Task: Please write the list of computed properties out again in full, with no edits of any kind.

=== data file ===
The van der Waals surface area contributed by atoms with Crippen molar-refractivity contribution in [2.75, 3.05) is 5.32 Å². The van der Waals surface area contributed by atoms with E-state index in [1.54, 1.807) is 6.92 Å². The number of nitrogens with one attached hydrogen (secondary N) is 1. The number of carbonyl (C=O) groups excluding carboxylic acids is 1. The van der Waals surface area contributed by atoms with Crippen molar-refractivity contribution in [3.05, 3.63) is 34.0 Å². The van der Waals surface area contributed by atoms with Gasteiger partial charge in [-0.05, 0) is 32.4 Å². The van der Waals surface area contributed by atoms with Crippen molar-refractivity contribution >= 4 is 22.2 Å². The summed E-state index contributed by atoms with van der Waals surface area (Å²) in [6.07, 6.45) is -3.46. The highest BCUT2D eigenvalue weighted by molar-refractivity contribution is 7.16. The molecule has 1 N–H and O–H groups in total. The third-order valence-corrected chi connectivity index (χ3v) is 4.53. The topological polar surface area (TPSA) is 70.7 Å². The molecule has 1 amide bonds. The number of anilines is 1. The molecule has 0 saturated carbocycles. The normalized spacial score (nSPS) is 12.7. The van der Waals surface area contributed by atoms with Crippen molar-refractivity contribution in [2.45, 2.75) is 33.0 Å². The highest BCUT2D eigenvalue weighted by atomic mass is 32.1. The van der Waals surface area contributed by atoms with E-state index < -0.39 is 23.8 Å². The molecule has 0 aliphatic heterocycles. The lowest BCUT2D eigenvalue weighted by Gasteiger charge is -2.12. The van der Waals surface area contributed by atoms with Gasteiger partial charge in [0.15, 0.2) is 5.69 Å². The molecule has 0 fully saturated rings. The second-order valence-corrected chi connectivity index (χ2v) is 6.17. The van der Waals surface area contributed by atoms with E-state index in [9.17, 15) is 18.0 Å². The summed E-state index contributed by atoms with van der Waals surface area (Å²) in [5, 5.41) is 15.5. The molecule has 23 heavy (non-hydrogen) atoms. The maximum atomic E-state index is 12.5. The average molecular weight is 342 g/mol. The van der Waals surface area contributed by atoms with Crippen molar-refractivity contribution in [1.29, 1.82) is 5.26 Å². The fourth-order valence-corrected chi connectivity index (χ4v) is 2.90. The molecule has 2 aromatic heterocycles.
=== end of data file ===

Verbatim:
The van der Waals surface area contributed by atoms with Crippen molar-refractivity contribution in [2.75, 3.05) is 5.32 Å². The van der Waals surface area contributed by atoms with E-state index in [1.54, 1.807) is 6.92 Å². The number of nitrogens with one attached hydrogen (secondary N) is 1. The number of carbonyl (C=O) groups excluding carboxylic acids is 1. The van der Waals surface area contributed by atoms with Crippen molar-refractivity contribution in [3.05, 3.63) is 34.0 Å². The van der Waals surface area contributed by atoms with Gasteiger partial charge in [-0.05, 0) is 32.4 Å². The van der Waals surface area contributed by atoms with Crippen molar-refractivity contribution >= 4 is 22.2 Å². The summed E-state index contributed by atoms with van der Waals surface area (Å²) in [6.07, 6.45) is -3.46. The highest BCUT2D eigenvalue weighted by molar-refractivity contribution is 7.16. The molecule has 1 N–H and O–H groups in total. The third-order valence-corrected chi connectivity index (χ3v) is 4.53. The topological polar surface area (TPSA) is 70.7 Å². The molecule has 1 amide bonds. The number of anilines is 1. The molecule has 0 saturated carbocycles. The normalized spacial score (nSPS) is 12.7. The van der Waals surface area contributed by atoms with Crippen molar-refractivity contribution in [2.45, 2.75) is 33.0 Å². The highest BCUT2D eigenvalue weighted by atomic mass is 32.1. The van der Waals surface area contributed by atoms with E-state index < -0.39 is 23.8 Å². The molecule has 0 aliphatic heterocycles. The lowest BCUT2D eigenvalue weighted by Gasteiger charge is -2.12. The van der Waals surface area contributed by atoms with Gasteiger partial charge in [0.15, 0.2) is 5.69 Å². The molecule has 0 fully saturated rings. The second-order valence-corrected chi connectivity index (χ2v) is 6.17. The van der Waals surface area contributed by atoms with E-state index in [9.17, 15) is 18.0 Å². The summed E-state index contributed by atoms with van der Waals surface area (Å²) in [5, 5.41) is 15.5. The molecule has 23 heavy (non-hydrogen) atoms. The maximum atomic E-state index is 12.5. The average molecular weight is 342 g/mol. The van der Waals surface area contributed by atoms with Crippen molar-refractivity contribution in [1.29, 1.82) is 5.26 Å². The fourth-order valence-corrected chi connectivity index (χ4v) is 2.90. The molecule has 2 aromatic heterocycles.